JR: I think the biggest waste of time or energy is making assumptions (often misguided or incorrect) and not spending 2 minutes investigating or interfacing with our team to satisfy exactly what one needs. Use and explore Outex.com, for example. There’s so much information there, with links to social media and a video channel where resources are offered, examples are given and answers provided to just about every question you may have. Not only by us, but others using the product in hundreds of ways that may also inspire you.
At the very least we will answer/correct your assumptions. And your feedback is also helpful improving a brand’s own communication strategy and execution.
So, if you are a photographer who has a desire to work with more brands, whether that be gear or otherwise, it seems the advice JR imparts works well across the board:
- Have a vision, and provide that to them. Give them something to get behind rather than the only relationship being them giving you free product.
- Think about what needs they might have, and listen and learn about the needs they actually do have. Ask and then listen
- Do your homework about the brand (answer your own questions rather than making them have to babysit you through the process). If it’s a match, it’s more likely to produce better, more genuine, longer-lasting results.
[REWIND: Introducing The LaCie Rugged RAID Pro | Lighter, Faster, With Built-In UHS-II SD Card Reader & USB-C]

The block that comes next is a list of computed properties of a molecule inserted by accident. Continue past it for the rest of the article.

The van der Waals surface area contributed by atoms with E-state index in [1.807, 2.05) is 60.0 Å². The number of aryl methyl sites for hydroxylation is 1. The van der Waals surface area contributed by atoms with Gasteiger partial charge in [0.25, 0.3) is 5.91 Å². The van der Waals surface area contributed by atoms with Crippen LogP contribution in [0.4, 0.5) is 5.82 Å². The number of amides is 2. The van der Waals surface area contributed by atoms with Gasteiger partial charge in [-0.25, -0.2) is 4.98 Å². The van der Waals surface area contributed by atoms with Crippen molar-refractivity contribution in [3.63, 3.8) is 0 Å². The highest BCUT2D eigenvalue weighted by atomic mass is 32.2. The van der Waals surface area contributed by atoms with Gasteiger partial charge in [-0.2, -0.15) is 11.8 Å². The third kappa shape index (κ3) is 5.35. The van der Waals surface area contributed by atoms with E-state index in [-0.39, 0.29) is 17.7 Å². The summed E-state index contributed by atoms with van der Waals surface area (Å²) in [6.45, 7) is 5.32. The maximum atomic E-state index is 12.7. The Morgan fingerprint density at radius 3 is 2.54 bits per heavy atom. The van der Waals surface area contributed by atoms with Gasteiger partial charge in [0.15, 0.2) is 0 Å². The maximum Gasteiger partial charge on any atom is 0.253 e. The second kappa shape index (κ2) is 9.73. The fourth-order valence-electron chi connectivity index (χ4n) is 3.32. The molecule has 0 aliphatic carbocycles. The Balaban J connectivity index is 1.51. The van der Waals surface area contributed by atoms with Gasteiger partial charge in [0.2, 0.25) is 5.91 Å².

There it is folks, aside from the obvious need to have a good body of work that shows consistently what you offer (and quality communication), the next step is to develop a vision, learn their needs, and know their brand.
If you end up reaching out to a brand, those that follow your work should be able to say “Yeah, that would be a good fit”. In the same way, if a brand that doesn’t fit with what you want to do it’s also ok to say no. Brands might want you and think you’re a good fit even when you feel otherwise, and the inverse of that is also true, and both of those things are ok. If it helps, ask yourself these 4 questions before reaching out to work with any brand or company:
- What is the vision I’m bringing to the table in this partnership?
- Do I know their brand well enough to know if I’d be a good fit?
- How would they benefit by bringing me on board?
- How will I make their job easier?
Early on in my career, I would have thought this advice to be too cryptic to be useful, or at worst, aimless so that people don’t discover the real “secret”. The longer I’ve actually done this the more genuine this kind of advice actually has revealed itself to be.
The real stuff takes time and also has to take shape in your unique voice. Just because a specific direction worked for one person it’s no indication that it will work with your voice, your unique situation, this particular time, or with their unique needs.
The best approaches have always been to look at what is live, actually in front of you, right now, and respond to that. Working with brands means being able to be receptive, to be challenged, and to be responsive with them as needs change. There is a real strong tension to be held between adaptability and consistency and everyone’s path to find that balance is unique.
Find out more about Outex here, and whatever questions you have leave in the comments.